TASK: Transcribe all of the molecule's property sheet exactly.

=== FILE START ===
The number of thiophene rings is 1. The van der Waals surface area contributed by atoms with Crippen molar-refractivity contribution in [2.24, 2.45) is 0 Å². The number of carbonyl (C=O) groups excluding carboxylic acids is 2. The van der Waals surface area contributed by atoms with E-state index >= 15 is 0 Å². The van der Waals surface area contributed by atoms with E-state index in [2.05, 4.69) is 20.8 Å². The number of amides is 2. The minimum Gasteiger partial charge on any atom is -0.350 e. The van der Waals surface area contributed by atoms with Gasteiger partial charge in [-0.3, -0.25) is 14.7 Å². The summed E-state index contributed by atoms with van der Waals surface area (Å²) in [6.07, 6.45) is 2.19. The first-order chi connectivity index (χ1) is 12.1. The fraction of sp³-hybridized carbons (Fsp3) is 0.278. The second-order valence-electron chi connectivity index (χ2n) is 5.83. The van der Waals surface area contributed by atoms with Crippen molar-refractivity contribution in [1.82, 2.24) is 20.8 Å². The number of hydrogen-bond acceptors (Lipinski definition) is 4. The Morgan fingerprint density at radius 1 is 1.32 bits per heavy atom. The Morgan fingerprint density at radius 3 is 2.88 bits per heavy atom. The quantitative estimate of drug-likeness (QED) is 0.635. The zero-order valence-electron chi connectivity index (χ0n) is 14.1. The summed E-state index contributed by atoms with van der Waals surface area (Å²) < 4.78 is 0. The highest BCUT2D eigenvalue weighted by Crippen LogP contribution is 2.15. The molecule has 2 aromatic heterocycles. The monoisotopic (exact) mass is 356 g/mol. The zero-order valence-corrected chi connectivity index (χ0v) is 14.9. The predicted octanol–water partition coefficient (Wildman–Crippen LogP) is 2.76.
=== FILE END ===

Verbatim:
The number of thiophene rings is 1. The van der Waals surface area contributed by atoms with Crippen molar-refractivity contribution in [2.24, 2.45) is 0 Å². The number of carbonyl (C=O) groups excluding carboxylic acids is 2. The van der Waals surface area contributed by atoms with E-state index >= 15 is 0 Å². The van der Waals surface area contributed by atoms with E-state index in [2.05, 4.69) is 20.8 Å². The number of amides is 2. The minimum Gasteiger partial charge on any atom is -0.350 e. The van der Waals surface area contributed by atoms with Gasteiger partial charge in [-0.3, -0.25) is 14.7 Å². The summed E-state index contributed by atoms with van der Waals surface area (Å²) in [6.07, 6.45) is 2.19. The first-order chi connectivity index (χ1) is 12.1. The fraction of sp³-hybridized carbons (Fsp3) is 0.278. The second-order valence-electron chi connectivity index (χ2n) is 5.83. The van der Waals surface area contributed by atoms with Crippen molar-refractivity contribution in [1.82, 2.24) is 20.8 Å². The number of hydrogen-bond acceptors (Lipinski definition) is 4. The Morgan fingerprint density at radius 1 is 1.32 bits per heavy atom. The Morgan fingerprint density at radius 3 is 2.88 bits per heavy atom. The quantitative estimate of drug-likeness (QED) is 0.635. The zero-order valence-electron chi connectivity index (χ0n) is 14.1. The summed E-state index contributed by atoms with van der Waals surface area (Å²) < 4.78 is 0. The highest BCUT2D eigenvalue weighted by Crippen LogP contribution is 2.15. The molecule has 2 aromatic heterocycles. The monoisotopic (exact) mass is 356 g/mol. The zero-order valence-corrected chi connectivity index (χ0v) is 14.9. The predicted octanol–water partition coefficient (Wildman–Crippen LogP) is 2.76.